When I heard the sad news, my thoughts flashed back to the 2000s, when I first met Chadwick, who at the time, had just graduated from the historically Black Howard University. I had published a collection of autobiographical essays, and a mutual friend who is a theater director suggested I ask this young actor to interpret parts of the book on stage. It was remarkable and humbling to see Chadwick, a native son of South Carolina born to working-class parents, embody me on that stage. And yet he thanked me for the opportunity, and I never forgot him, his dedication to his craft or his humility.
Like many, I followed Chadwick’s career as he landed bit parts on television and in film. I surged with pride when the Hollywood doors opened, and he played sports pioneer Jackie Robinson in “42,” civil rights icon Thurgood Marshall in “Marshall” and music legend James Brown in “Get On Up.”
Chadwick seemed to know that acting was not merely his career but his spiritual calling. Through acting, he depicted cultural giants and brought each role to life as the everyman, in the vein of James Stewart and Sidney Poitier. He also channeled his cultural heritage into films that stirred and fed his soul — much like Robert De Niro and Denzel Washington — which in turn, nourished so many of us. He channeled the Black Lives Matter movement, too, knowing that the roles he played required the same kind of grace and dignity he manifested in every part of his life; that he represented not only himself, but the hopes and aspirations of an entire community of people.
That is why there is so much hurt and sorrow around his death. For Black people worldwide, Chadwick Boseman’s performance in “Black Panther” felt like it had single-handedly erased centuries of racist pop culture stereotypes. Chadwick as T’Challa proved to us, to Hollywood and to viewers around the world that a Black superhero could be celebrated, beloved and make over a billion dollars at the box office, too.
“Black Panther” was hugely inspiring, and people of all ages and identities took to making the same cross-armed Wakanda greeting that Chadwick Boseman did in the film. As Chadwick’s fame exploded, I thought of how different my life would have been, as a poor and profoundly self-hating Black boy, had I grown up with a movie superhero who was Black like me.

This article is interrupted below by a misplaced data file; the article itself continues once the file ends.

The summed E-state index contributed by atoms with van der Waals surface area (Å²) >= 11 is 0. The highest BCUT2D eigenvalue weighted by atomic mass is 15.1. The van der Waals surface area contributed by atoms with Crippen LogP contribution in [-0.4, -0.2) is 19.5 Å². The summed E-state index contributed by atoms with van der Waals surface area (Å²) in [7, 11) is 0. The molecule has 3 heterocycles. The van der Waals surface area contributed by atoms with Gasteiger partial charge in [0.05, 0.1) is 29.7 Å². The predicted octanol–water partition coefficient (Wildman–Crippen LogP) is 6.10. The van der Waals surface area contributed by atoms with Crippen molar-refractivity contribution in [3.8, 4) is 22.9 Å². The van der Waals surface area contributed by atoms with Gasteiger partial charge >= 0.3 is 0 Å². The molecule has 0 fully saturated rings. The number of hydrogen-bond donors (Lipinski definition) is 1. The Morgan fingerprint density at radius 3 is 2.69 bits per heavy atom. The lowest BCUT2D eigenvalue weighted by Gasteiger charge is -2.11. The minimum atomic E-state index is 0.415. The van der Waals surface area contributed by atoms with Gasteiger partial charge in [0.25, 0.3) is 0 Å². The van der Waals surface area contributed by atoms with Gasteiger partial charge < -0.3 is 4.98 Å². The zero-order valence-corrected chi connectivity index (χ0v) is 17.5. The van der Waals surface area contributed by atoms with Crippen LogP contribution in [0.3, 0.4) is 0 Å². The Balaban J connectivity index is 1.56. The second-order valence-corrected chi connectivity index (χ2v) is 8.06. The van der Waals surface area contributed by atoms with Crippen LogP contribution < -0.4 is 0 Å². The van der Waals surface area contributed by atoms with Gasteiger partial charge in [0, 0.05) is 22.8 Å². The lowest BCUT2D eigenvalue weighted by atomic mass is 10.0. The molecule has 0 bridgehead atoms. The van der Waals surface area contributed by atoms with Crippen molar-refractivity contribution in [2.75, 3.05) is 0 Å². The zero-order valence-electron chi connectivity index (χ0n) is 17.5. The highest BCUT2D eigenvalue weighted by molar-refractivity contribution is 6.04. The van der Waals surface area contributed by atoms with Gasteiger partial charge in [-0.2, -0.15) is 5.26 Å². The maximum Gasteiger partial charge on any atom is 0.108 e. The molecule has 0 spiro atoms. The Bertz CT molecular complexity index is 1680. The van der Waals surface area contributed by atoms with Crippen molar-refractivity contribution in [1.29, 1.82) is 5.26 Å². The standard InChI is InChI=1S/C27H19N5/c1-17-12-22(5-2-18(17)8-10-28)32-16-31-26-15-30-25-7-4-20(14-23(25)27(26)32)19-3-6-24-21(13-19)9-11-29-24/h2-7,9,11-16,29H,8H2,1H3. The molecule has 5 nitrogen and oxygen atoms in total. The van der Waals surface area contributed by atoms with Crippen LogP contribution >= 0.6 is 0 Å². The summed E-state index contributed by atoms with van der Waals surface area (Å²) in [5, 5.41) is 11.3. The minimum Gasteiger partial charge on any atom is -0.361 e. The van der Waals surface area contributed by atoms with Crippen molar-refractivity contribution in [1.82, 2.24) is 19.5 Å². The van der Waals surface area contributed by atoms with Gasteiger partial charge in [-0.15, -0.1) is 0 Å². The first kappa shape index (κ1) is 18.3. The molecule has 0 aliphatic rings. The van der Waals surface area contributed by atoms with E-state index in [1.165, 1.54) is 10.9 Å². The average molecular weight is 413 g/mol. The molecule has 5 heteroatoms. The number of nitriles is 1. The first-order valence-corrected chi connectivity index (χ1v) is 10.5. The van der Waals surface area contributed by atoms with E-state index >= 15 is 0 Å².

Chadwick’s screen portrayals offered a hopeful counter-narrative amid the barrage of video footage showing Black men being shot and killed by police or racist vigilantes. Chadwick was the seed planted long ago by ancestors who wanted to be treated as equals. Chadwick was a superstar with cross-generational and cross-cultural appeal for our still-new and troubled century.
In 2018, Chadwick was hailed as one of British GQ’s international men of the year, and I was lucky enough to write a cover story on him for the magazine. His own modesty was stunning in its plainspokenness. Despite his astounding success, it was as if we were transported back to our first meeting more than a decade earlier, when he was just a college graduate. Once again, he thanked me for the opportunity.
Little did I know, as I interviewed Chadwick over the phone, that that would be the last time I would speak with him. Little did I know, as he shared with me the many projects he was working on, that he knew cancer was destroying his body. And yet he did not hesitate to discuss his future with childlike joy and amazement.
Chadwick Boseman was nothing but a man who wanted to make a difference in the lives of others. And that he has done, forever.